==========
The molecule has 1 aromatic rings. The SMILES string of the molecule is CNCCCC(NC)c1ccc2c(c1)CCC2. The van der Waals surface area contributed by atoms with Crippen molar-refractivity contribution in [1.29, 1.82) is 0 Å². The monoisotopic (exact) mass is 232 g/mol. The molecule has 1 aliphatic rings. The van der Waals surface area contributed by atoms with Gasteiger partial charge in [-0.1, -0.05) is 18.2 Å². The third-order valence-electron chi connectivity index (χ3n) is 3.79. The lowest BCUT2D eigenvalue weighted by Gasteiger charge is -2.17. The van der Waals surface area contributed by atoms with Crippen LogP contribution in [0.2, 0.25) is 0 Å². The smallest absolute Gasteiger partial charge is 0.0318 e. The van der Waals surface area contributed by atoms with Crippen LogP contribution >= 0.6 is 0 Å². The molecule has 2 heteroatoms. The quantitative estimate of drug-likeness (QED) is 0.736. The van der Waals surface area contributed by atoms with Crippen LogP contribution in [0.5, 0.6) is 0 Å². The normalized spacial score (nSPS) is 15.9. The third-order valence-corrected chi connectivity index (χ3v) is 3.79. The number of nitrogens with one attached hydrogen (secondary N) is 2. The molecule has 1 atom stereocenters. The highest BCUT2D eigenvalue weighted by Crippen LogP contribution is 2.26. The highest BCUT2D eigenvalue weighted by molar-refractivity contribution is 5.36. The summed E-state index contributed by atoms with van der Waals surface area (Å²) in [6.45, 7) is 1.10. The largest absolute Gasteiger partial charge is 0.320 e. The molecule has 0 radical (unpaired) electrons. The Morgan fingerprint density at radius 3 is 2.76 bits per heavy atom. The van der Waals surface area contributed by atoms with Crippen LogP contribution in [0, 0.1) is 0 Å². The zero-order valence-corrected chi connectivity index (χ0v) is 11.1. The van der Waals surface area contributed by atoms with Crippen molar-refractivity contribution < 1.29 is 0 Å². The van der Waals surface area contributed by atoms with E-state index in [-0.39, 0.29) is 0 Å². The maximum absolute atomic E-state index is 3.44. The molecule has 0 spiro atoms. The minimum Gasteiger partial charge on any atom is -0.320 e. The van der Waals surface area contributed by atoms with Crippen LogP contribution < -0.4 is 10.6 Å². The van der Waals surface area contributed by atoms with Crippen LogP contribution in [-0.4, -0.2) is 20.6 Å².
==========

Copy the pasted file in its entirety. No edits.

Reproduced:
The molecule has 1 aromatic rings. The SMILES string of the molecule is CNCCCC(NC)c1ccc2c(c1)CCC2. The van der Waals surface area contributed by atoms with Crippen molar-refractivity contribution in [1.29, 1.82) is 0 Å². The monoisotopic (exact) mass is 232 g/mol. The molecule has 1 aliphatic rings. The van der Waals surface area contributed by atoms with Gasteiger partial charge in [-0.1, -0.05) is 18.2 Å². The third-order valence-electron chi connectivity index (χ3n) is 3.79. The lowest BCUT2D eigenvalue weighted by Gasteiger charge is -2.17. The van der Waals surface area contributed by atoms with Crippen LogP contribution in [0.2, 0.25) is 0 Å². The smallest absolute Gasteiger partial charge is 0.0318 e. The van der Waals surface area contributed by atoms with Crippen LogP contribution >= 0.6 is 0 Å². The molecule has 2 heteroatoms. The quantitative estimate of drug-likeness (QED) is 0.736. The van der Waals surface area contributed by atoms with Crippen LogP contribution in [0.5, 0.6) is 0 Å². The normalized spacial score (nSPS) is 15.9. The third-order valence-corrected chi connectivity index (χ3v) is 3.79. The number of nitrogens with one attached hydrogen (secondary N) is 2. The molecule has 1 atom stereocenters. The highest BCUT2D eigenvalue weighted by Crippen LogP contribution is 2.26. The highest BCUT2D eigenvalue weighted by molar-refractivity contribution is 5.36. The summed E-state index contributed by atoms with van der Waals surface area (Å²) in [6.45, 7) is 1.10. The largest absolute Gasteiger partial charge is 0.320 e. The molecule has 0 radical (unpaired) electrons. The Morgan fingerprint density at radius 3 is 2.76 bits per heavy atom. The van der Waals surface area contributed by atoms with Crippen LogP contribution in [0, 0.1) is 0 Å². The zero-order valence-corrected chi connectivity index (χ0v) is 11.1. The van der Waals surface area contributed by atoms with Crippen molar-refractivity contribution < 1.29 is 0 Å². The van der Waals surface area contributed by atoms with E-state index in [-0.39, 0.29) is 0 Å². The maximum absolute atomic E-state index is 3.44. The molecule has 0 spiro atoms. The minimum Gasteiger partial charge on any atom is -0.320 e. The van der Waals surface area contributed by atoms with Crippen LogP contribution < -0.4 is 10.6 Å². The van der Waals surface area contributed by atoms with Crippen LogP contribution in [-0.4, -0.2) is 20.6 Å².